Preliminary Bronchiectasis Needs Assessment Survey Results & Roadmap Next Steps

Posted on October 31, 2016   |   
Author: Gretchen   |   
2 Comments   |   
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Preliminary Bronchiectasis Needs Assessment Survey Results and Roadmap Next Steps

Emily Henkle, PhD, MPH
OHSU-PSU School of Public Health

As we describe in an earlier blog post, a team led by Dr. Kevin Winthrop at Oregon Health and Science University (OHSU) began working on a Patient-Centered Outcomes Research Institute (PCORI)-funded project designed to identify priorities for bronchiectasis research and create a roadmap for bronchiectasis research. To date, we have held two stakeholder webinar meetings and conducted an anonymous needs assessment survey. Clinical stakeholders are currently reviewing the draft roadmap document. The draft roadmap will be available on BronchandNTM360social by November 11, 2016 for your review and feedback. 

Below we present a few of the key results from the needs assessment survey, in preparation of the draft roadmap release. The results below are from 277 patients who self-identify as having a bronchiectasis diagnosis from their doctor.

Who completed the survey?

The study was generally representative of bronchiectasis patients: 15% under 30 years of age, 81% 50-79 years, and 4% over age 80 years. Most (87%) were women. Patients from all regions of the U.S., and even a small group from outside the U.S. completed the survey. Just over 50% of patients reported a history of nontuberculous mycobacterial (NTM) infection. Among underlying diagnoses, 30% reported chronic obstructive pulmonary disease and 9% reported a genetic condition, other than cystic fibrosis. Overall, 23% reported no known genetic conditions or other underlying lung disease (“idiopathic”bronchiectasis).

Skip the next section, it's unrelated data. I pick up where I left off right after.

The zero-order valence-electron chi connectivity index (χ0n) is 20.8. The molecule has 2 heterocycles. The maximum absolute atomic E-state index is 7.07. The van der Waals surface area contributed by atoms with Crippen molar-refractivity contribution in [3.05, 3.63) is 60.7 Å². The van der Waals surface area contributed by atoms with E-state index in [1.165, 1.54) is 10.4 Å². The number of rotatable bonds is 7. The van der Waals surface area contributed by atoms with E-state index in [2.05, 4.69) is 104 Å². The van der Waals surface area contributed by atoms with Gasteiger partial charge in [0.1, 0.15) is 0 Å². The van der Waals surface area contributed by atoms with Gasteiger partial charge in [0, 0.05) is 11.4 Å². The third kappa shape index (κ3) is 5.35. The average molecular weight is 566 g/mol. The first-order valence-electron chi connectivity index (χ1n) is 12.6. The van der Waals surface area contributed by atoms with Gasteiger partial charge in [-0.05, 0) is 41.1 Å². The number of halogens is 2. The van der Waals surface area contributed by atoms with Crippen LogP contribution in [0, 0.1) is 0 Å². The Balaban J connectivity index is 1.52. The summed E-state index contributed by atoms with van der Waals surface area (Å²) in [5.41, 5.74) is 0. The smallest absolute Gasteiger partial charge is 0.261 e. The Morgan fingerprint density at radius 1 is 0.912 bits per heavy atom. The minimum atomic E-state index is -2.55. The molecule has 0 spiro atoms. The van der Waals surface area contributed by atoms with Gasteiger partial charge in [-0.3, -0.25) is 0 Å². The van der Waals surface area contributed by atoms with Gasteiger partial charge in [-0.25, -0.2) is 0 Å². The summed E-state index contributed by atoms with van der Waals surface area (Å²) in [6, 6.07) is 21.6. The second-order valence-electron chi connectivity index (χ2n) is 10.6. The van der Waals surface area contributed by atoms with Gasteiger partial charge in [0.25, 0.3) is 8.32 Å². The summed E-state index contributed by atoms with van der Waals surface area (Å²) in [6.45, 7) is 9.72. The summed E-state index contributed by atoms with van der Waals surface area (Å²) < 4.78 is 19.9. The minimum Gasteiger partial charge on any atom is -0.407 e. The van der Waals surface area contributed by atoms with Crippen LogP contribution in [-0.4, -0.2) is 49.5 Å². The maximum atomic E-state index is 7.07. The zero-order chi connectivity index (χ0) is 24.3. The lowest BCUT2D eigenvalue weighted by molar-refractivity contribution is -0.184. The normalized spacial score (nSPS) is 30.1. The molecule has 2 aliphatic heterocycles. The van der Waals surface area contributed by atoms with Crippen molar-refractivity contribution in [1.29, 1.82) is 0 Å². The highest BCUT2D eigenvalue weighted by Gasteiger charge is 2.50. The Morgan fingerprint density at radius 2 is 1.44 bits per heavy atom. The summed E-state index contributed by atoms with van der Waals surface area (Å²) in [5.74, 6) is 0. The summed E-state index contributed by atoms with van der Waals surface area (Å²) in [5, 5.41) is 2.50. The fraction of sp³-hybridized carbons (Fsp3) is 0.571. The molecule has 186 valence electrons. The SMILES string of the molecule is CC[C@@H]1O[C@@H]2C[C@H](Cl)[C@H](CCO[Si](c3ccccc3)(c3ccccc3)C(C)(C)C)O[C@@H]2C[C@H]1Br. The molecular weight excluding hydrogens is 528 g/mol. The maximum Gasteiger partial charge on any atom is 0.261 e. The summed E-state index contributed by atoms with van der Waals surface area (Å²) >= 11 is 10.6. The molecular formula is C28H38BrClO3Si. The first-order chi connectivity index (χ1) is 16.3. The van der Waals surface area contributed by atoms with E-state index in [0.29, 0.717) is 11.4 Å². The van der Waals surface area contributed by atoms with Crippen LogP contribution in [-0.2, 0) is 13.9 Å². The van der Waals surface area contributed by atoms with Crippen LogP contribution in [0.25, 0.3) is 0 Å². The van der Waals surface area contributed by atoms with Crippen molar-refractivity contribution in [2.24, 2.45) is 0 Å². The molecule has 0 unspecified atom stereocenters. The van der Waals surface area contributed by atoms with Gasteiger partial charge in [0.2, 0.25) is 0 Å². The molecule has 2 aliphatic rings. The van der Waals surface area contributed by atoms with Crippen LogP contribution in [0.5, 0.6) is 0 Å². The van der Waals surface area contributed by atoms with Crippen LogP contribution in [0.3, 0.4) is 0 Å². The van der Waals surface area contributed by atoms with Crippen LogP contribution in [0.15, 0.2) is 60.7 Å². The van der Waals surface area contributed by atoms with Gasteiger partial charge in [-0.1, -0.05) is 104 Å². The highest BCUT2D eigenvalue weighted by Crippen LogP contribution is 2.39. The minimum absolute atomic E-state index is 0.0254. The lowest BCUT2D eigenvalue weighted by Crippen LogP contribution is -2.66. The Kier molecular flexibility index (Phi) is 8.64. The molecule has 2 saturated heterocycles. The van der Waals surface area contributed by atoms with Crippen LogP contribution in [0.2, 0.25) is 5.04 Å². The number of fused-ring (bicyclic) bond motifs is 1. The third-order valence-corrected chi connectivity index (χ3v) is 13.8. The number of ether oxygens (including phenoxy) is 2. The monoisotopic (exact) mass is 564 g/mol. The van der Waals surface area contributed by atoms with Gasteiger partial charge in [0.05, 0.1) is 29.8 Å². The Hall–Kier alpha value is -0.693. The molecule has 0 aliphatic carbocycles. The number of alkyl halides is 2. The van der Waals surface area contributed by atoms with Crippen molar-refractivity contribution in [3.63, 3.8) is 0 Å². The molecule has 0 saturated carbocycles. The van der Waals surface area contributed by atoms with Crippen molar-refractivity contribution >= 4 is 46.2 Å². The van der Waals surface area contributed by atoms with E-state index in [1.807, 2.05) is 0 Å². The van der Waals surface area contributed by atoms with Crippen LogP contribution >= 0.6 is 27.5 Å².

What are patients being treated with? 

We asked about treatment for at least 30 days in a row over the last year.

  • The majority of patients (58%) reported treatment with inhaled corticosteroids, and an additional 16% had considered inhaled corticosteroids. Around one third had stopped inhaled corticosteroids at some point due to side effects. Approximately one quarter had taken oral steroids, and 11% had stopped taking oral steroids due to side effects.
  • Just over half reported using positive expiratory pressure airway clearance devices and 20% reported current use of the vest (another 17% had considered its use).
  • Nearly half of patients had taken azithromycin, and 19% stopped taking azithromycin due to side effects. Very few had taken inhaled tobramycin or other antibiotics.

What were the top ranked research priorities?

The most highly ranked research priorities include:

  • Treatment of bronchiectasis
  • Treatment of exacerbations/infections
  • Prevention of exacerbations

Priorities ranked moderately important include:

  • Impact of the disease on health-related quality of life
  • Biomarkers as predictors of poor prognosis
  • Apply measures of disease severity at diagnosis
  • The importance of underlying conditions
  • Patient-centered outcomes in clinical research

In the roadmap document, we will describe the 8 priorities listed above, add specific objectives where applicable, and describe the key next steps necessary to move the field of bronchiectasis research forward in the U.S. For example, Europe has begun enrollment in a 10,000 patient registry effort (EMBARC, https://www.bronchiectasis.eu/registry) that will follow patients for 5 years to better understand the natural history. To provide similar data on bronchiectasis patients in the U.S., it will be important to secure the additional funding necessary to expand the U.S. Bronchiectasis and NTM Research Registry, a successful collaboration established by the COPD Foundation in 2007 that has enrolled over 2,000 patients at 13 sites.

We look forward to your thoughts and comments on the Roadmap draft.

2 Comments



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  • We are still awaiting some feedback to complete the draft of the Roadmap. We should have the draft posted sometime before Thanksgiving. I look forward to this!
    Reply
    • Thanks Gretchen! I'm looking forward to it too!
      Reply
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